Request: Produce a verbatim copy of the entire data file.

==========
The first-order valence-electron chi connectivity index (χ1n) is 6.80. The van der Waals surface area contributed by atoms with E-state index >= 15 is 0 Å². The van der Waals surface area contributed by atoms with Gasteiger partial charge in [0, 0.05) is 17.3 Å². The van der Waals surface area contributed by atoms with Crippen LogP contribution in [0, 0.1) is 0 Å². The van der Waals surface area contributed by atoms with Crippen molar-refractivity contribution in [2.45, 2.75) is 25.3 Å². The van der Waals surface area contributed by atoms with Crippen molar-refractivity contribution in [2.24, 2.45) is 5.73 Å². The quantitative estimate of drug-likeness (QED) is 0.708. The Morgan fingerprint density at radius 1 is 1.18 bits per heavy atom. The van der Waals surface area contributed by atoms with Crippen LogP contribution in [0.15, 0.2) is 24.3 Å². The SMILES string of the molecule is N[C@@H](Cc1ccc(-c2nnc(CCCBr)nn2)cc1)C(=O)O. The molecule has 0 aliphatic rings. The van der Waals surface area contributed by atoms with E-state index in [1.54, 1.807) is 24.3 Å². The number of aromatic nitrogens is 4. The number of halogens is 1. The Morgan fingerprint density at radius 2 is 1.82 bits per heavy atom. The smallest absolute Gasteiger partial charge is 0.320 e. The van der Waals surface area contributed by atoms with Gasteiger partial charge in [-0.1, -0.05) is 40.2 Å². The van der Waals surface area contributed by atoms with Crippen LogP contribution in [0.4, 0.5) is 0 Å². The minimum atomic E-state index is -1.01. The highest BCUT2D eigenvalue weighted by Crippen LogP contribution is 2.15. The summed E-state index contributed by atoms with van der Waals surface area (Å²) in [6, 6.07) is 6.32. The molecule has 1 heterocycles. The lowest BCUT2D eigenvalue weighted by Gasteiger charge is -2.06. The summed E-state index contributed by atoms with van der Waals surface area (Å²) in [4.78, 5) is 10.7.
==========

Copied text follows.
The first-order valence-electron chi connectivity index (χ1n) is 6.80. The van der Waals surface area contributed by atoms with E-state index >= 15 is 0 Å². The van der Waals surface area contributed by atoms with Gasteiger partial charge in [0, 0.05) is 17.3 Å². The van der Waals surface area contributed by atoms with Crippen LogP contribution in [0, 0.1) is 0 Å². The van der Waals surface area contributed by atoms with Crippen molar-refractivity contribution in [2.45, 2.75) is 25.3 Å². The van der Waals surface area contributed by atoms with Crippen molar-refractivity contribution in [2.24, 2.45) is 5.73 Å². The quantitative estimate of drug-likeness (QED) is 0.708. The Morgan fingerprint density at radius 1 is 1.18 bits per heavy atom. The van der Waals surface area contributed by atoms with Crippen LogP contribution in [0.15, 0.2) is 24.3 Å². The SMILES string of the molecule is N[C@@H](Cc1ccc(-c2nnc(CCCBr)nn2)cc1)C(=O)O. The molecule has 0 aliphatic rings. The van der Waals surface area contributed by atoms with E-state index in [1.54, 1.807) is 24.3 Å². The number of aromatic nitrogens is 4. The number of halogens is 1. The Morgan fingerprint density at radius 2 is 1.82 bits per heavy atom. The smallest absolute Gasteiger partial charge is 0.320 e. The van der Waals surface area contributed by atoms with Gasteiger partial charge in [-0.1, -0.05) is 40.2 Å². The van der Waals surface area contributed by atoms with Crippen LogP contribution in [0.4, 0.5) is 0 Å². The minimum atomic E-state index is -1.01. The highest BCUT2D eigenvalue weighted by Crippen LogP contribution is 2.15. The summed E-state index contributed by atoms with van der Waals surface area (Å²) in [6, 6.07) is 6.32. The molecule has 1 heterocycles. The lowest BCUT2D eigenvalue weighted by Gasteiger charge is -2.06. The summed E-state index contributed by atoms with van der Waals surface area (Å²) in [4.78, 5) is 10.7.